Slackware and i3

The release of Slackware 14.1 has brought a number of important changes including a switch from MySQL to MariaDB or the introduction of UEFI support. For i3 users, however, the most relevant change was the update of cairo. At the beginning of the year the changelog of Slackware’s -current branch read:

Lots of X updates in this batch! We were finally able to upgrade to the
latest cairo (including the long-requested XCB backend), as the text
corruption bug that was preventing that was fixed in the upstream X server.

This, as I have mentioned many times, means that we can now install i3 as the upstream wanted it, in its vanilla state. Today the 14.1 branch of has officially been opened to the public including cleaned-up scripts for i3 version 4.6. Last month I contacted Michael, the author of i3, who suggested a few small changes, which have been implemented.

If you’d like to build i3 from its master git branch, have a look at You can still use my scripts for the master branch of i3, feel free to use the following script:

Happy tiling!!!

i3wm master branch script cleanup

Seeing problems as opportunities is an extremely helpful approach that has yet again proven to work well for me. Recently someone has reported problems building i3wm using my Slackbuild script that uses the i3 master git branch. Not only did it prompt me to revisit the script but also encouraged to get in touch with Michael, i3 developer, who, as usual, was extremely helpful providing me with a number of corrections and helpful comments. Additionally, I liked how another slacker organised doc files and added those modifications as well.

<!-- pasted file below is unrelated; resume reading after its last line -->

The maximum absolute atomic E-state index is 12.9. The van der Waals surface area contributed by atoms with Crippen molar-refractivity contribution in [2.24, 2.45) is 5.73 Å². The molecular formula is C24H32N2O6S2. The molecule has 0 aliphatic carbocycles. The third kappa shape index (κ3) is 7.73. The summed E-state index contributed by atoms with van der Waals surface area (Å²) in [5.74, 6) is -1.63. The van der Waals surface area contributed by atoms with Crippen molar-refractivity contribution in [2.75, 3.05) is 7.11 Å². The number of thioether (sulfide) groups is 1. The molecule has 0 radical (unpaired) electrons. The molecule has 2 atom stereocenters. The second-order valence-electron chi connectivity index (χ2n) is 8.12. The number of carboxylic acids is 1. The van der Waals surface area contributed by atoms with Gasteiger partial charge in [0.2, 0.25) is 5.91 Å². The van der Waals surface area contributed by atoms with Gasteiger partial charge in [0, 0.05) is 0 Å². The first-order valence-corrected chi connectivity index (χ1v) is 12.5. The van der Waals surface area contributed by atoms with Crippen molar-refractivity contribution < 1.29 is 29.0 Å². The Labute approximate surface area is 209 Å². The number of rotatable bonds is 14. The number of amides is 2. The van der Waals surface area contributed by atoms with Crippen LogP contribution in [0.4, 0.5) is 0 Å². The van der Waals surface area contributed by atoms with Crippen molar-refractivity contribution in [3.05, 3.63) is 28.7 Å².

Below you can get a SlackBuild script for the master branch of i3wm for Slackware-current (14.1). It’s not going to build on Slackware 14.0 or older.


i3 on

Recently I have received a number of emails pointing out that i3 version on is rather out of date. I would like to assure you that I have not abandoned maintaining the i3 SlackBuild. I have refrained from bumping up the version on the Slackbuilds site due to the change introduced in i3 v4.5 (and described in my previous posts) that would necessitate building i3 with PANGO disabled. As this is not in the true Slackware spirit of shipping vanilla software, I thought I’d keep it that way. The good news is that the latest (4.6) version of i3 builds fine on the -current branch of Slackware. That will make it possible to update the i3 version on the SlackBuilds website once Slackware 14.1 has been released, which shouldn’t be before long. In the meantime you can build the latest i3 version from the master branch script (-current: without modifications, 14.0: with PANGO disabled).